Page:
82 Singh, Madanjeet, The Cave Paintings of Ajanta (London, 1965), pp. 74–5, 130–1, pls. 35, 60; Ghosh, A., Ajanta Murals, ASI (New Delhi, 1967), pls. 47, 83.
83 Golmohammadi, Javad, “Wooden religious buildings and carved woodwork in central Iran”, unpublished PhD thesis, School of Oriental and African Studies, University of London, 1989, pp. 123, 255—7, Pls. 36, 40, 88.
84 Scerrato, U. et al. , “Report on the 3rd campaign for typological survey of the Islamic religious architecture in North Yemen”, East and West, xxxvi, vi (1986), p. 428, figs. 61–2.
85 The inscription is unpublished, our reading was made on site, and from a photograph, not reproduced here.
86 The inscription is unpublished but was reported in ARIE, 1965–1966, p. 136 no. D. 57.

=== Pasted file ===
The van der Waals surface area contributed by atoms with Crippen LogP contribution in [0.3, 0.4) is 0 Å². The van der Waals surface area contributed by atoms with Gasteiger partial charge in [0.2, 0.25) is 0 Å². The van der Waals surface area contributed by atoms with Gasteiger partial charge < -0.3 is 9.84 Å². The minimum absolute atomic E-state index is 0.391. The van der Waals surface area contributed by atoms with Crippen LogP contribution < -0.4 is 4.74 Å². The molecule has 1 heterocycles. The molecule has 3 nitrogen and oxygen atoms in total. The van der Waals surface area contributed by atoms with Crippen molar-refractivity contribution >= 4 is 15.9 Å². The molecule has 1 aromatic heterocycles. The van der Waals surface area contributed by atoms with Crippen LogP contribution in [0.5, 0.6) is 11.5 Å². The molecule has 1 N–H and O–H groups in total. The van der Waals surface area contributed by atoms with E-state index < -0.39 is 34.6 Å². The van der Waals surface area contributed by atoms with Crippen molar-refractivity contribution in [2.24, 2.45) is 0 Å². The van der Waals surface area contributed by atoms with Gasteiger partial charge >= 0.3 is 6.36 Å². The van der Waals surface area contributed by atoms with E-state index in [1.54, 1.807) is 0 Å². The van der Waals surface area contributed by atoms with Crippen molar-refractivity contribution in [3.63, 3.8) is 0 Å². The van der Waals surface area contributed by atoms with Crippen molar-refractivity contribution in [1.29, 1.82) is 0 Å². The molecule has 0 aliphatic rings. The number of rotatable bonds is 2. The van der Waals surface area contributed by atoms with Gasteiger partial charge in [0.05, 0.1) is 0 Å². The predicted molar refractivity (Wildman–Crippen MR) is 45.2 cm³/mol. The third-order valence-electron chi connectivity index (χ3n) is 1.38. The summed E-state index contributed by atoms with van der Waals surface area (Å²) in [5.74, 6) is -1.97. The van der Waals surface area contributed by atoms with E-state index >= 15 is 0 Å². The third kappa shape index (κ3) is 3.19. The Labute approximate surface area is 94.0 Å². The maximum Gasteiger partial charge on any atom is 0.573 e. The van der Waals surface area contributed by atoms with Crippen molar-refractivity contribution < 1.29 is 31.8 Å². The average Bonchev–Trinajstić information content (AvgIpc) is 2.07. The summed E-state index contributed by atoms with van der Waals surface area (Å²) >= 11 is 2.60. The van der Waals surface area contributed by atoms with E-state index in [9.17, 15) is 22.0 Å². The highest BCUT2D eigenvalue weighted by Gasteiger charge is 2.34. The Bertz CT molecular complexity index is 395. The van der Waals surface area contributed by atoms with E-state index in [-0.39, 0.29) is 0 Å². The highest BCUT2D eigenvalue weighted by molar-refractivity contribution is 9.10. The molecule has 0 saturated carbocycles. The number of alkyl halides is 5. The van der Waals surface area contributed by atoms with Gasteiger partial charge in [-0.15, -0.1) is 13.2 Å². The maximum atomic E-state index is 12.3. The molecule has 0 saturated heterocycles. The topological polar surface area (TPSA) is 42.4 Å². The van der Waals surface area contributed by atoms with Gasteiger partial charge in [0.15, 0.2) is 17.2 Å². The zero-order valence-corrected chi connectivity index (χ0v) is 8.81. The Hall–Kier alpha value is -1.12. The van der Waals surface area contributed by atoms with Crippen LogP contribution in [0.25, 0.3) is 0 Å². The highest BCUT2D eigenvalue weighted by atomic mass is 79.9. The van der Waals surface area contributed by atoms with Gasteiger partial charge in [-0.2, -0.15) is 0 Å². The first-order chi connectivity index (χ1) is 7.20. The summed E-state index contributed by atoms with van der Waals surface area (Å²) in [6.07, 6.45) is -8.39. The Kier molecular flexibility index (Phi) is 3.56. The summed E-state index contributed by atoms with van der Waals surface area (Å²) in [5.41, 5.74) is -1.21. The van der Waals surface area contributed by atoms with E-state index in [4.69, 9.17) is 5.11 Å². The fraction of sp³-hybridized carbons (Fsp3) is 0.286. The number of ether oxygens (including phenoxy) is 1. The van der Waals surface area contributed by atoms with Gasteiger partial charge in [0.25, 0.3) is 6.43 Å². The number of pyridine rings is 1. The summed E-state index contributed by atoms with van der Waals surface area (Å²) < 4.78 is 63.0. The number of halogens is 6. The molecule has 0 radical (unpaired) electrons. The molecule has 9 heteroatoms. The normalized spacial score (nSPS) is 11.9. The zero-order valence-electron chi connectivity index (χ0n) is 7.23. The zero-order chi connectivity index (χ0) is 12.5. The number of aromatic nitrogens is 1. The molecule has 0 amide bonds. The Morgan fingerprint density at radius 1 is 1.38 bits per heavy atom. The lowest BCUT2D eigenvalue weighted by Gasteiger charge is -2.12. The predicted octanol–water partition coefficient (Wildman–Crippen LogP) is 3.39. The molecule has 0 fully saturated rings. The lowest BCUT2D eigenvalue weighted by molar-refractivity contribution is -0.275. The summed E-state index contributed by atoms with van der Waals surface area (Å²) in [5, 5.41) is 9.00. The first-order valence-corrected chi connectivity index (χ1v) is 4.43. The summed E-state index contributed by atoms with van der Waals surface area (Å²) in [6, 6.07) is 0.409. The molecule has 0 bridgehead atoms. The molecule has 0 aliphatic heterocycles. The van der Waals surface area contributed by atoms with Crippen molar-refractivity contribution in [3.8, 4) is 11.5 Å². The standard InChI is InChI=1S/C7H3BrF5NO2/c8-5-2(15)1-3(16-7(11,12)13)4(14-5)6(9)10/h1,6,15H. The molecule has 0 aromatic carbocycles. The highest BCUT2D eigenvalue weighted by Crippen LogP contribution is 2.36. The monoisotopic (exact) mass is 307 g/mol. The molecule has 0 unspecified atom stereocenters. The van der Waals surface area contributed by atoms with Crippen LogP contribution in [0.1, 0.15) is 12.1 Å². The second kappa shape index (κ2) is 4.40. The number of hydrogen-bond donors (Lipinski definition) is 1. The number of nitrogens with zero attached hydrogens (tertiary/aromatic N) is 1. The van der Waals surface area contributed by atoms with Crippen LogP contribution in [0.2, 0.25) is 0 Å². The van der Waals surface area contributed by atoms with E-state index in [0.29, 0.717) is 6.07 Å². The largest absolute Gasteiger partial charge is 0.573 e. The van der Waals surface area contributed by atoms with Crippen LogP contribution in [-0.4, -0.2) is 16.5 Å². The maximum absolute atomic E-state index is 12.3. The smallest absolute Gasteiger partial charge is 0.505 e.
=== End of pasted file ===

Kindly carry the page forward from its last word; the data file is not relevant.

87 Burgess, James, Mohammadan Architecture of Bharoch, Cambay, Dholka, Champanir and Mahmudabad in Gujarat, Archaeological Survey of Western India, vi (London, 1896), pp. 30–4, pls. 34, 37, 42–3.
88 Reported in ARIE, 1947–1948, p. 13, no. B. 94; 1965–6, p. 137, no. D. 137; a photograph of the inscription is produced in Kuttiammu, T. P., op. cit., p. 114, fig. 2.
89 The inscription has not been reported previously.
90 ARIE, 1965–1966, p. 137, no. D. 59. Our information is based on our reading on site, and a photograph, not reproduced here.
1 This article is a revised and extended version of a paper read to the Royal Asiatic Society of Great Britain and Ireland on 12 October 1989. The study was initiated in 1988 and the field work was carried out by the author and Natalie H. Shokoohy in India in the summers of 1988 and 1990. At the time of the survey measured drawings of the monuments of Madura, and sketch drawings of the buildings of Calicut were made. Bahrain Leissi helped in the preparation of the final drawings in London. The research has been supported by the Leverhulme Trust and the Society for South Asian Studies.